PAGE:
We have updated our Privacy Policy Please take a moment to review it. By continuing to use this site, you agree to the terms of our updated Privacy Policy.

Grace Williams Says It Loud

On sale

10th June 2010

Price: £9.99

Select a format

Selected: ebook / ISBN-13: 9781848946392

Disclosure: If you buy products using the retailer buttons above, we may earn a commission from the retailers you visit.

This isn’t an ordinary love story. But then Grace isn’t an ordinary girl. ‘Disgusting,’ said the nurse. And when no more could be done, they put her away, aged eleven. On her first day at the Briar Mental Institute, Grace meets Daniel. He sees a different Grace: someone to share secrets and canoodle with, someone to fight for. Debonair Daniel, who can type with his feet, fills Grace’s head with tales from Paris and the world beyond. This is Grace’s story: her life, its betrayals and triumphs, disappointment and loss, the taste of freedom; roses, music and tiny scraps of paper. Most of all, it is about the love of a lifetime.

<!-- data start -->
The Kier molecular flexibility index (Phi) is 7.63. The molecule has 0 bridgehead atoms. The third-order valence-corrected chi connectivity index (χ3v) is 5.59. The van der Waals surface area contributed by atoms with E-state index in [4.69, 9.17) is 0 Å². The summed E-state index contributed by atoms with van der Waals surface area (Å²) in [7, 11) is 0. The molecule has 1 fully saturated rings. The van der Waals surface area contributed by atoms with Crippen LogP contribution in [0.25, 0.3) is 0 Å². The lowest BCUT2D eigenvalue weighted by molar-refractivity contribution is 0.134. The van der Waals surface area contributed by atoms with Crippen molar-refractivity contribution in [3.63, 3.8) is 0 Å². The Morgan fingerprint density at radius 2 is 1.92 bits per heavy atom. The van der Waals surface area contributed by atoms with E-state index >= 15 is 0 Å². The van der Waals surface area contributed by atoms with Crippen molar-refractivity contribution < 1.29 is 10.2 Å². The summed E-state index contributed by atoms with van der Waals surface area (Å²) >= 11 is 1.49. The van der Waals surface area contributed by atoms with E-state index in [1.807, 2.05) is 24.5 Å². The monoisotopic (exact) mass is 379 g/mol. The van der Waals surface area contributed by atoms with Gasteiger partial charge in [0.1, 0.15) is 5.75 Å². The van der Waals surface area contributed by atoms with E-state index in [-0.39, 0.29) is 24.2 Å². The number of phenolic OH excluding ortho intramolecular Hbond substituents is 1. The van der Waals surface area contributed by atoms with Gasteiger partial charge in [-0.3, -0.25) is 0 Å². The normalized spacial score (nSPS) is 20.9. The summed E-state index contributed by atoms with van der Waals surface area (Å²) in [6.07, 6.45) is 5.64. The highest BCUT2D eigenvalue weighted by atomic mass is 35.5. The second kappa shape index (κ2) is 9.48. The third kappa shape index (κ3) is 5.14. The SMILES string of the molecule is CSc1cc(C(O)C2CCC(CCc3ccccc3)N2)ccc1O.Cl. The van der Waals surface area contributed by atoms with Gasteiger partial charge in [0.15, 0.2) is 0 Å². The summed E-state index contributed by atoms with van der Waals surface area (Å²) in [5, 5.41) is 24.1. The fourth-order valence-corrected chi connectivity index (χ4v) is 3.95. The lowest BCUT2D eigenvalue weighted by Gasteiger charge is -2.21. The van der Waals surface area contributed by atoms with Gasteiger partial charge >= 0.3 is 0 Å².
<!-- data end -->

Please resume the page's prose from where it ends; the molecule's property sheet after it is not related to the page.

Patrick McCabe
'Startlingly assured, poetic and engaging - GRACE WILLIAMS SAYS IT LOUD introduces a new voice, one which I have no doubt we will be hearing much more of; I read it in two sittings, and am already looking forward to her next work.'
<i>Sunday Herald</i>
'Mesmerising... an incredible journey through love, loss, bittersweet triumph and disaster'.
<i>Sunday Times</i>
'There is tenderness, joy, romance (not to mention inventive sex) and heartbreak. The language is tricksy, the subject disturbing. But this book is energetic, passionate and not easily forgotten.'
A quirky and clever debut... this is an honest and witty insight into mental illness.
Grace's story from child to adult, told to stunning effect. Beautifully written, funny, sad and unforgettable, a love story like no other, it could be your book of the year.
'In her protagonist, Grace Williams, debut novelist Emma Henderson has created a complex and compelling character...although Grace can only speak in two-syllable sentences, Henderson's use of first-person narrative reveals her vibrant inner life. The skilfully constructed word-play, repetition and rhythm of Grace's voice are perceptive, poetic and often funny...This dynamic first novel is reassuringly upbeat.'